One resident told Tampa Bay Times, "it looks like somebody took an atom bomb and dropped it," referring to the widespread damage across Southwest Florida following the devastating hurricane that made landfall about 24 hours ago near Fort Myers as a Cat. 4 storm.
The footage is absolutely shocking.
Ft Myers Beach is effectively gone, almost no emergency crews yet. These poor people need so much help… pic.twitter.com/5uLo26zFMZ— Max Olson (@MesoMax919) September 29, 2022
This morning Sheriff Carmine Marceno took a tour of Lee County to begin assessing damage caused by Hurricane Ian.— Carmine Marceno - Florida’s Law and Order Sheriff (@SheriffLeeFL) September 29, 2022
We are devastated. Our hearts go out to every resident who is impacted. The Lee County Sheriffs Office is mobile and will stop at nothing to help our residents. pic.twitter.com/S4OsB8ajRv
The power of water.— Sean Breslin (@Sean_Breslin) September 29, 2022
📍Fort Myers, Florida
📸: AP Photo/Wilfredo Lee pic.twitter.com/dOOkiGTElj
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Florida Gov. Ron DeSantis told reporters
Hurricane Tropical Storm Ian had produced a "500-year flood event" across Florida.
JUST IN: “The amount of water that’s been rising…is basically a 500-year flood event.”— ABC News (@ABC) September 29, 2022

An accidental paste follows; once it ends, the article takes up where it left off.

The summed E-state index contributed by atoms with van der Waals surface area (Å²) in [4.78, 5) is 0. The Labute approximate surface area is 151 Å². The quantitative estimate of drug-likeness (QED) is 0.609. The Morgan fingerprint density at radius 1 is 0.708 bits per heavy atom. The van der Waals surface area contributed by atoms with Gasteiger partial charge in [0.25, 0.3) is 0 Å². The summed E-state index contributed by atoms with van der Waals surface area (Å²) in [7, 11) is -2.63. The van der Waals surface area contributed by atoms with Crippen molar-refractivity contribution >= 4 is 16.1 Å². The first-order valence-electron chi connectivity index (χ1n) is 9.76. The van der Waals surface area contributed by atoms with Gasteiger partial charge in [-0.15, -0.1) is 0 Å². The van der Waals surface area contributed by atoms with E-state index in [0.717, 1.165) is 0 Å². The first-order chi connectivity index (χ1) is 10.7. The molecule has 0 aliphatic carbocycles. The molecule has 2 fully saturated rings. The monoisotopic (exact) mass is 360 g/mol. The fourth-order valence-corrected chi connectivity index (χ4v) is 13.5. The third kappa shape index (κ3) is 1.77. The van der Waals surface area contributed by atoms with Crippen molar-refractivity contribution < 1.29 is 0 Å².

Florida Gov. Ron DeSantis warns that there is a potential for major flooding “hundreds of miles” from where Hurricane Ian made landfall. https://t.co/23eIyeHVo4 pic.twitter.com/sjKifjqrty
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Hurricane Ian was downgraded to a tropical storm early Thursday morning as it traversed northeastward across central Florida, dumping torrential rain while still packing strong winds across a large swath of the state.
The former Category 4 hurricane made landfall Wednesday afternoon west of Fort Myers near Cayo Costa. Ian unleashed widespread life-threatening storm surge flooding across the region.
About 2.6 million homes and businesses are without power, according to PowerOutage.us. The most significant number of outages are based in the southwest Florida region, where the hurricane made landfall.
Shocking footage yesterday revealed the surge sent a wall of water roaring inland that was as high as some homes. Streets were instantly transformed into rivers. We pointed out last night that total storm damage could be upwards of $70 billion.
I'm sick to my stomach seeing these photos of the incredible storm surge that hit Fort Myers, Florida as the eye of Hurricane Ian moved onshore Wednesday.— Eric Zernich (@EricZernich) September 29, 2022
Easily over 10 feet of water up to the roofs in some spots. pic.twitter.com/S6tViQf5Kv
Storm surge outside of my moms house on Fort Myers Beach.— Beth #GetCaroleHome (@itsbethbooker) September 28, 2022
I’m so sick. pic.twitter.com/12ujJqmacH
Lee County Sheriff Carmine Marceno told ABC's Good Morning America that he believes "fatalities are in the hundreds" after Ian devastated his county, which includes Fort Myers, Cape Coral, and Bonita Springs, areas that experienced extreme storm surges yesterday and into the overnight.
Now Ian is expected to enter the Atlantic Ocean later today and make landfall (again) along the South Carolina coast late Friday.
The storm's economic impact on Florida's manufacturing, agriculture, and distribution sectors will be felt for weeks, if not months. It could also upend Florida's home-insurance market, where insurers likely face billions of dollars in losses.